Monday, 16 August 2010

NEC Election Interview: Mike Hookem

The latest in our series of interviews with NEC Election Candidates is with Mike Hookem.
Mike, you're one of a growing number of former Labour and Lib Dem supporters rising through the ranks in UKIP. How important is it for the party to cast off its image as a eurosceptic version of the Tories? Is there a danger that we could become, for want of a better word, schizophrenic - neither left nor right, capitalist or socialist - and could this confuse potential voters?

After thinking about this question I realise I have voted Labour, not supported, through ignorance being what people term as a tribal voter and after thirteen years of in my view a criminal Labour government I have become angry and decided to fight back and in 2007 joined UKIP. The only party I believe who have the best interest of this country and it's people to heart. And it's this passion for our freedom from Brussels and the corrupt going's on in the Euro Parliament that we have to get across to the electorate but also we have to show that we are not just a one trick pony we have to show that we also have policies on all aspects needed to run this country. We must as a party show that we are distinctly seperate from all other parties a new breed of politics that puts country first above all else and cast off the rosettes of our former parties. There is NO eurosceptic Labour Liberal or Conservative supporter because if they were truly anti Europe they would be a member of UKIP.

Tribal voting is a perennial problem and one that afflicts smaller parties like UKIP. We do have a full manifesto but we don't seem to be able to effectively get the point across that we're not just a one-trick pony. How do you think we can raise awareness of UKIP and its policies amongst the electorate and equally importantly, how do we get the media on-side so that we get the exposure we desperately need?

I believe we must form a shadow cabinet,it's imperative that we have a spokesman for each post and that spokesman be the one who the media approach for comments, all though Nigel is a consummate professional with the media we appear to the electorate that he is the only man who can speak on behalf of the party. We have many talented people in the party and they should be given the chance to get our message across

The invitation to take part in these interviews was made on the Bloggers4UKIP website and the UKIP members' forum. The Tories use the internet very well for campaigning and Labour are making a better job of it than they did of running the country. The internet is becoming more and more important in elections, how can UKIP make better use of the internet?

I see it like this; can the internet ultimately change politics? Yes I think it can, and should UKIP embrace the new technology? Absolutely, but not as a replacement for more traditional methods, but as a powerful tool in our arsenal.

Optimists point to the green movement in Iran, when the reformist campaign showed the power of new technologies to organise resistance and to break the stranglehold of censors on information; but the episode also showed that technology alone is not enough to secure democratic change, after all Mahmud Ahmadinejad remains in power.

After Barack Obama's successful use of social networking, British parties have redoubled their rush on to YouTube, Facebook and Twitter. A few engaged MPs use such sites not only to broadcast their views but also to listen to their constituents. However, far too often, parties simply mimic online, the traditional marketing-driven campaigning. Treating the electorate as little more than shoppers, and the policies as slickly marketed products. The real lesson of Obama's campaign is that it treated voters as citizens with active roles to play in democracy, and not as little more than consumers to be swayed by the party marketing machine.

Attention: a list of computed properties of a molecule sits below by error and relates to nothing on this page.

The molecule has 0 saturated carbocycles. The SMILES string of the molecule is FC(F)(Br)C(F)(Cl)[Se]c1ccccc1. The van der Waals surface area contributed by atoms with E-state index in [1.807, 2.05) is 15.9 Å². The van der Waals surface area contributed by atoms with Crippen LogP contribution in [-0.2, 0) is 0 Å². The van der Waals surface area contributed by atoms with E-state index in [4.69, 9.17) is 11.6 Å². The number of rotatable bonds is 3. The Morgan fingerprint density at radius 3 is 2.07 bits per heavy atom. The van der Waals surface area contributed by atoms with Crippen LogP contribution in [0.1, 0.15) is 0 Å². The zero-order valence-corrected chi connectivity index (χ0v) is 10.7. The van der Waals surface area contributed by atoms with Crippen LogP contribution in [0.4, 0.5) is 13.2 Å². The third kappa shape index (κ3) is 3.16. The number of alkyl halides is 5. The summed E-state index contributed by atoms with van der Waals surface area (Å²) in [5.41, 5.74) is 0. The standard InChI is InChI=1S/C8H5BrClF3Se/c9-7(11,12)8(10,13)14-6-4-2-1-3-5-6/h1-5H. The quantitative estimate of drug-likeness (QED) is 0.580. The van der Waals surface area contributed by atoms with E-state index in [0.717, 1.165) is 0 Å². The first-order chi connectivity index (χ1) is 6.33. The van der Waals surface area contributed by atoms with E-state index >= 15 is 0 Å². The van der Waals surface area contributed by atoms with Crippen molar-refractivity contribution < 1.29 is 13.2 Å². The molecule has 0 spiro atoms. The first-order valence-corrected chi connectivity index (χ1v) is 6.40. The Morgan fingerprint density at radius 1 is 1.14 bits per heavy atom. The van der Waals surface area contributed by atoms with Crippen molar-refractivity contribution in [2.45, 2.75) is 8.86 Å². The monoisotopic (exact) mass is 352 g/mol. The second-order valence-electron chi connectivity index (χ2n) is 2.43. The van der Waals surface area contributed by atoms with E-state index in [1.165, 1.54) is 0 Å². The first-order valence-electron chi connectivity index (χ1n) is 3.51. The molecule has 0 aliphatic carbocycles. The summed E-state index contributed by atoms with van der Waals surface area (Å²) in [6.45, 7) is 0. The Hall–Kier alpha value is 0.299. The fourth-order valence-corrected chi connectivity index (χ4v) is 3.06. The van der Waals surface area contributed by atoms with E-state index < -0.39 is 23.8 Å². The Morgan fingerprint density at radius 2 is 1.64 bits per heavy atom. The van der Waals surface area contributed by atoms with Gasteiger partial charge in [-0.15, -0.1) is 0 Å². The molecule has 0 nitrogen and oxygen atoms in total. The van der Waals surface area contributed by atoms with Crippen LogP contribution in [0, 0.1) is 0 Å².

Should a political party tell the public what it believes, or should it ask the public what it wants? There is no easy answer to that, but I believe Blogs like this one, can, and should, help shape the party in the future. In a recent survey conducted of Conservative candidates in winnable seats, they found that 96% used Conservative Home as a source of information compared to only 13% using the official Conservative Party website. Conhome is far from an official party website, it has an explicit editorial line which means they are often arguing for changes to the party and its policies. The old Party hierarchies are no longer in control of the flow of information.

There is only one electorate out there, we need to listen to what they want from a party like UKIP, and the internet is a great way to engage with them. Once we have a better understanding of what the public want, we can make UKIP the party the public wants, after all, it is they who that put the cross's in the box come polling day! Winning elections is the aim of any political party, and as has already been discussed tribalism is a real problem for the smaller parties so that is why I believe we need to stand out from the crowd, so to speak, yes we do on Europe, but after that I believe we are still seen as Tory off shoot. We can use the internet to become the real party of the people, for the people. Then, once we have our aims and goals set out, then nothing in my mind replaces the leaflet drop, the hustings, the good old face to face meeting with the voters.

One final question: if every member of the new NEC was given the chance to introduce one change unopposed, what would yours be?

Difficult question two or three come to mind I have already spoke about a shadow cabinet, NEC meeting to be held at weekends which it seems other candidates are in favour of. Each region to elect a delegate on the committee therefore giving the grass root members of that region a voice.

Thanks Mike, good luck.